There are more efficient ways of keeping track of important foreign language vocabulary than a hand-held dictionary. If you’re learning a new language or making basic translations, try using the Google Translate formula in Google Sheets for an easy access list of what you know — or want to know.
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This week, the world celebrated Spreadsheet Day, AKA the most boring holiday devised by humankind. But wait! If you hate spreadsheets and everything they stand for, it probably means you don't know how to use them properly. Here are our most useful spreadsheet hacks for Microsoft Excel and Google Sheets; suitable for novices and experts alike.
If you're sharing or collaborating on a Google Spreadshet, you can now set columns to validate data types. Cells can enforce certain data types, require valid URLs or mandatory text, for example.
Techie Leonard Lin publishes his investment asset allocation in a Google Spreadsheet which employs the super-useful GoogleFinance formula for live-updating stock prices in-sheet.
Here's a tip for the Google Spreadsheet users out there. Google has added the ability to set alerts to notify you about new data as it is added. This will be useful if you work collaboratively and have shared your spreadsheet with others, or if you use forms to collect information from multiple users.At the top right of the Spreadsheet page you'll see a link to "Set Notification Rules" (or you can find it in the File menu). You can control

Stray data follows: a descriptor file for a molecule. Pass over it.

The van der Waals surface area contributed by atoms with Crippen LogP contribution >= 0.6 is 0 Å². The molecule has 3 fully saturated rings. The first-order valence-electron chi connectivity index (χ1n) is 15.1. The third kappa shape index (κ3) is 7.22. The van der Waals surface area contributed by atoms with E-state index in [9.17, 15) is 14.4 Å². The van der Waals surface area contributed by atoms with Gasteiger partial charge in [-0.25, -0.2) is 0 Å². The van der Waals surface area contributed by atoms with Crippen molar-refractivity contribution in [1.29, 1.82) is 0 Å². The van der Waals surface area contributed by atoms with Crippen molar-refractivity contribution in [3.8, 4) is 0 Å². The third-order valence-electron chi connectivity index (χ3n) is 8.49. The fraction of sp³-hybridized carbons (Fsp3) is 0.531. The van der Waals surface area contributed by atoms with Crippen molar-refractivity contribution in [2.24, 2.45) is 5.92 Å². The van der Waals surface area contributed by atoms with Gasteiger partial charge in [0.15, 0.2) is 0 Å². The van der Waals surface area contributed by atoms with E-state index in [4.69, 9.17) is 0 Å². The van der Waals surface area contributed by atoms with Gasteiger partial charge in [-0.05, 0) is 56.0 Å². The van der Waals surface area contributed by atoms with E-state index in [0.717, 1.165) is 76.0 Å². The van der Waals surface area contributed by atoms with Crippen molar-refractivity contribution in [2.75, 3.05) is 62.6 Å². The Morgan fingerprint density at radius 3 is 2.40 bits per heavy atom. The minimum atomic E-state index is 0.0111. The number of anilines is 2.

what parts of your spreadsheet to track, and how often alerts are sent. You can see the options in this screenshot:
Google expert Philipp Lenssen has come up with a brilliant spreadsheet that creates a world map coloured by how often a term gets Googled by country. Data nerds will love this: The sheet dynamically pulls in the number of results for a given search term and updates a map widget with colours representing the totals. After the jump, check out what the map looks like for a search for "lifehacker."
Google rolls out a few impressive new features to its online spreadsheets offering today, including cell autocomplete, iGoogle gadgets, and notifications about collaborative edits. Autocomplete works the way any desktop spreadsheet does: as you type, if the cell contents match a past entry, Spreadsheets will suggest the value. As for data collection and sharing, you already know you can ask others to fill in a spreadsheet with a user-friendly form. Now you can get notifications whenever a sheet gets updated, down to a specific range of cells or via a form. Finally, you can track the status of your spreadsheet on your iGoogle homepage by creating a data widget, which updates as your spreadsheet does. Pretty nifty. Google Spreadsheets Adds Gadgets, a Directory of Features
CNET blogger Dennis O'Reilly is using Google Docs to manage his NCAA basketball pool; the bracket spreadsheet he put together is public and free for anyone to copy and use.
Google Spreadsheets adds conditional formatting rules and row and column hiding. It's still not Excel-quality, but it's good to see GSpreadsheets continually improving.